This is how much UFC fighter Ronda Rousey made in 34 seconds

Rousey of U.S celebrates after defeating Correia of Brazil during their UFC match in Rio de Janeiro
Ronda Rousey (L) of U.S celebrates after defeating Bethe Correia of Brazil during their Ultimate Fighting Championship (UFC) match, a professional mixed martial arts (MMA) competition in Rio de Janeiro, Brazil August 1, 2015. REUTERS/Ricardo Moraes - RTX1MPDV
Photograph by Ricardo Moraes — Reuters

On Saturday night, UFC women’s champion Ronda Rousey knocked out Brazilian opponent Bethe Correia in 34 seconds. Her last three matches combined have lasted 64 seconds total. If time is money, how much was the half-minute fight worth to Rousey?

It’s difficult to ascertain, as the UFC does not disclose fighters’ earnings. We can, however, make an educated guess, based on Rousey’s past earnings and industry experts’ estimates.

Match Payout

What we know for certain is that Rousey received a “Performance of the night” bonus of $50,000, which was announced by UFC president Dana White in a post-match news conference. It’s safe to say that Rousey earned at least $120,000 for the fight itself. That’s how much she made in her July fight against Alexis Davis, according to MMA Junkie, a USA Today-owned news website covering mixed martial arts (MMA). Rousey’s payment for the Davis fight is a matter of public record because the UFC must report post-match payouts to the state where the match is held. Because Saturday’s match took place in Brazil, there’s no public record of how much the fighters took home, according to UFC communications manager Brian Smith.

However, only the money paid to fighters for showing up and for winning is disclosed to the public, so the $120,000 figure is misleading, according to UFC spokesperson Dave Sholler. In addition to that “show and win” money, most fighters draw additional compensation from the UFC, says Sholler. And in Rousey’s case, that paycheck far exceeds the publicly reported figure.

“Rousey is currently making more in UFC compensation than any other current champion. She is the leader in the club house,” Scholler said. However, the UFC will not disclose any further information on Rousey’s contract. “It’s largely because we’re a private company, but also because many of our athletes don’t want their salaries disclosed,” said Sholler.

Pay-Per-View (PPV) Buys

Like other top UFC fighters, Rousey she gets an (undisclosed) percentage of the revenue earned from viewers, who pay to watch televised UFC matches (Saturday’s match cost viewers $49.99). In an interview with Fox Sports, White mentioned that he expected more people to watch the Rousey v. Correia fight than the July 11 match between male fighters Chad Mendes and Conor McGregor, which garnered 950,000 pay-per-view buys, according to industry site Tapology. For comparison, a weak UFC PPV show will get 50,000 views, and a normal show will have between 200,000 and 500,000 views, according to the SB Nation affiliate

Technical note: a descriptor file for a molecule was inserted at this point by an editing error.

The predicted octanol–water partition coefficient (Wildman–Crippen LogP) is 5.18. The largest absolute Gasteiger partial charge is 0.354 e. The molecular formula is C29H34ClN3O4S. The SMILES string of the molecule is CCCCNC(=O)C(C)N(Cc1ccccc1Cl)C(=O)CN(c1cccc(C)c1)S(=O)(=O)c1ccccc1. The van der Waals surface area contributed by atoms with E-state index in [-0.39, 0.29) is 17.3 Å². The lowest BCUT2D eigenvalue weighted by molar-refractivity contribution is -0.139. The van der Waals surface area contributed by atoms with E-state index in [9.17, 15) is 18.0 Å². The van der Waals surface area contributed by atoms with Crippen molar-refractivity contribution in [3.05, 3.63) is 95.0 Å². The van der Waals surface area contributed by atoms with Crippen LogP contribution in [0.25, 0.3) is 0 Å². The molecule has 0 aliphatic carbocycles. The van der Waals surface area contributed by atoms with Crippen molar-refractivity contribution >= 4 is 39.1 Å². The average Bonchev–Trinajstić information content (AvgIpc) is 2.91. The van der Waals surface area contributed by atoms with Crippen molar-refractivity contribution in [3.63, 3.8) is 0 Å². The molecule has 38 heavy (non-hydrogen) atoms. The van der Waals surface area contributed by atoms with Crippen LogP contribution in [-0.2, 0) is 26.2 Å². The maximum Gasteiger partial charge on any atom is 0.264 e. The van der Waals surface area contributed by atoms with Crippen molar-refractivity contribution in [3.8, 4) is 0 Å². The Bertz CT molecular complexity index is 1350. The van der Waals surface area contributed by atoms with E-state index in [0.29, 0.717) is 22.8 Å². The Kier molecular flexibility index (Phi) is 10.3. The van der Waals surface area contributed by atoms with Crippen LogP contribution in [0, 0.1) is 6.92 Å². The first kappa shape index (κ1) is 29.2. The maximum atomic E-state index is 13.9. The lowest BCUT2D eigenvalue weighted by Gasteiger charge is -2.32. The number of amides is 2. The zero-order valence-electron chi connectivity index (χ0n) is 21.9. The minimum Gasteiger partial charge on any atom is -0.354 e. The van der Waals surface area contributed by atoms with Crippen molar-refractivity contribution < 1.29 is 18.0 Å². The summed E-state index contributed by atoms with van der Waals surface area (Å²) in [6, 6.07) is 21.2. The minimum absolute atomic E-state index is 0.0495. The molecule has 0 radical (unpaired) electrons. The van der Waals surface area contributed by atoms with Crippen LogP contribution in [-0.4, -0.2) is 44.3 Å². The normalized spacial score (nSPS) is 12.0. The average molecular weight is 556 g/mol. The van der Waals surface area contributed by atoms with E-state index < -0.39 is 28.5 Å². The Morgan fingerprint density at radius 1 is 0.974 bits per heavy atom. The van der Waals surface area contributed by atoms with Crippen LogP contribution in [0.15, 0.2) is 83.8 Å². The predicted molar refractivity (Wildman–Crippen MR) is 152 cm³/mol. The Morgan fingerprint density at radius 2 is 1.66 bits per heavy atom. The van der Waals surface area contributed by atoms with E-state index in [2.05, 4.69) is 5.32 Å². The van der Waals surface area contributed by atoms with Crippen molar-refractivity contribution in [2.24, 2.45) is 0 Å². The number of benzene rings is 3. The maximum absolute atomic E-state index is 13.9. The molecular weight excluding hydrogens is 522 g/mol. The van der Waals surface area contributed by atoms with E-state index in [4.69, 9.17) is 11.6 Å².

So how do PPV buys translate into earnings for the fighter? While the UFC does not disclose these kinds of statistics either, we can get a sense from earlier estimates by sports experts. For example, back in February, LA Times sports reporter Lance Pugmire estimated that Rousey earned about $1 million for her fight against Cat Zingano. Since she earned only $130,000 from the match itself, she made about $870,000 from 590,000 PPV buys, according to SB Nation’s MMA blog Bloody Elbow.

If White’s estimate is correct and Saturday’s fight drew a million or so PPV buys, it’s fair to assume that Rousey made at least $1 million to $2 million in pay-per-view revenue alone. In an interview with entertainment show The Insider, Yahoo MMA writer Kevin Iole pegged her total take from the match at as high as $5 million. Given the viewership estimates for the fight, Iole’s numbers make sense: the more people watch, the larger the percentage of PPV revenues the fighters take home, said Sholler.

That means Rousey may now make as much per fight as male UFC champs like George St. Pierre, who told Agence France-Presse that he makes between $4 million and $5 million per bout.

A Caveat

PPV revenue may have put Rousey on equal footing with the boys, while her $3 million a year in sponsorships, in addition to what she makes in acting appearances in Furious Seven and Entourage, has undoubtedly helped her leapfrog over most of them. However, Rousey is still making less in show and win earnings from the UFC.

As an example, the same night that Rousey won against Davis—earning $120,000—male UFC fighter Chris Weidman earned $450,000 for his win (and his opponent Lyoto Machida earned $200,000 for his loss). For comparison: Rousey is the undisputed female champion, having defended her title 6 times. Chris Weidan is also undefeated, though he has defended is title 3 times; Lyoto Machida is a one-time champion.

Overall, Rousey is clearly taking home a payday fit for a champ. That said, it’s curious that she still gets paid less than the male fighters when it comes to her actual job: to show up and win. If her 34 seconds in the ring on Saturday are any indication, she seems to be doing that job pretty well.

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